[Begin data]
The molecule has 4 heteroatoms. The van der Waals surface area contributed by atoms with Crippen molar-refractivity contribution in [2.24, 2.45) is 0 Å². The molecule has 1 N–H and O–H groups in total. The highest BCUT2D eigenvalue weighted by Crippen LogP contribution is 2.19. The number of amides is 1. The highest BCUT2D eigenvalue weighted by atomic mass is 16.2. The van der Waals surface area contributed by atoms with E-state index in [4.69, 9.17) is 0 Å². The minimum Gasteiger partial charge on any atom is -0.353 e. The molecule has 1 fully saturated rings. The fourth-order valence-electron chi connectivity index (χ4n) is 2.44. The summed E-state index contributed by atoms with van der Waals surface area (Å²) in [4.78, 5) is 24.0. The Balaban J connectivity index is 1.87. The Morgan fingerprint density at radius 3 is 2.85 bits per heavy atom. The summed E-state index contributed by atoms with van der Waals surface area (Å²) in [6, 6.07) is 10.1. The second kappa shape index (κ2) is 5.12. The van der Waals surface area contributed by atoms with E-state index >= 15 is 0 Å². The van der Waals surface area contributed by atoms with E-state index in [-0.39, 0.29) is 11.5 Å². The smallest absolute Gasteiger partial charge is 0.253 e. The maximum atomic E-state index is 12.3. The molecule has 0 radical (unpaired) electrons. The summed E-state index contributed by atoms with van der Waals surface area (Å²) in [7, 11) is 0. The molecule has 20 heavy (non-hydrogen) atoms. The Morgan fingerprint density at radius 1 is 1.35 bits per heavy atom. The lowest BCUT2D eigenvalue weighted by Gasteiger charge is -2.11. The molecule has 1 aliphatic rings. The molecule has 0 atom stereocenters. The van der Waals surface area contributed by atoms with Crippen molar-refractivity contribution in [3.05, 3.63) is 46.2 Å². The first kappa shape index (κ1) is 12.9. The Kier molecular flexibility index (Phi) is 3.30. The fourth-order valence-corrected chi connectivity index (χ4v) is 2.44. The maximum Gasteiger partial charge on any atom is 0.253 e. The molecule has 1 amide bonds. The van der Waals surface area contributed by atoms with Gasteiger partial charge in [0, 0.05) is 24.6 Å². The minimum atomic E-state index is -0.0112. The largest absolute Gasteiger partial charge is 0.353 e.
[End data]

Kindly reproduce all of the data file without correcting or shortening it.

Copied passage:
The molecule has 4 heteroatoms. The van der Waals surface area contributed by atoms with Crippen molar-refractivity contribution in [2.24, 2.45) is 0 Å². The molecule has 1 N–H and O–H groups in total. The highest BCUT2D eigenvalue weighted by Crippen LogP contribution is 2.19. The number of amides is 1. The highest BCUT2D eigenvalue weighted by atomic mass is 16.2. The van der Waals surface area contributed by atoms with E-state index in [4.69, 9.17) is 0 Å². The minimum Gasteiger partial charge on any atom is -0.353 e. The molecule has 1 fully saturated rings. The fourth-order valence-electron chi connectivity index (χ4n) is 2.44. The summed E-state index contributed by atoms with van der Waals surface area (Å²) in [4.78, 5) is 24.0. The Balaban J connectivity index is 1.87. The Morgan fingerprint density at radius 3 is 2.85 bits per heavy atom. The summed E-state index contributed by atoms with van der Waals surface area (Å²) in [6, 6.07) is 10.1. The second kappa shape index (κ2) is 5.12. The van der Waals surface area contributed by atoms with E-state index >= 15 is 0 Å². The van der Waals surface area contributed by atoms with E-state index in [-0.39, 0.29) is 11.5 Å². The smallest absolute Gasteiger partial charge is 0.253 e. The maximum atomic E-state index is 12.3. The molecule has 0 radical (unpaired) electrons. The summed E-state index contributed by atoms with van der Waals surface area (Å²) in [7, 11) is 0. The molecule has 20 heavy (non-hydrogen) atoms. The Morgan fingerprint density at radius 1 is 1.35 bits per heavy atom. The lowest BCUT2D eigenvalue weighted by Gasteiger charge is -2.11. The molecule has 1 aliphatic rings. The molecule has 0 atom stereocenters. The van der Waals surface area contributed by atoms with Crippen molar-refractivity contribution in [3.05, 3.63) is 46.2 Å². The first kappa shape index (κ1) is 12.9. The Kier molecular flexibility index (Phi) is 3.30. The fourth-order valence-corrected chi connectivity index (χ4v) is 2.44. The maximum Gasteiger partial charge on any atom is 0.253 e. The molecule has 1 amide bonds. The van der Waals surface area contributed by atoms with Gasteiger partial charge in [0, 0.05) is 24.6 Å². The minimum atomic E-state index is -0.0112. The largest absolute Gasteiger partial charge is 0.353 e.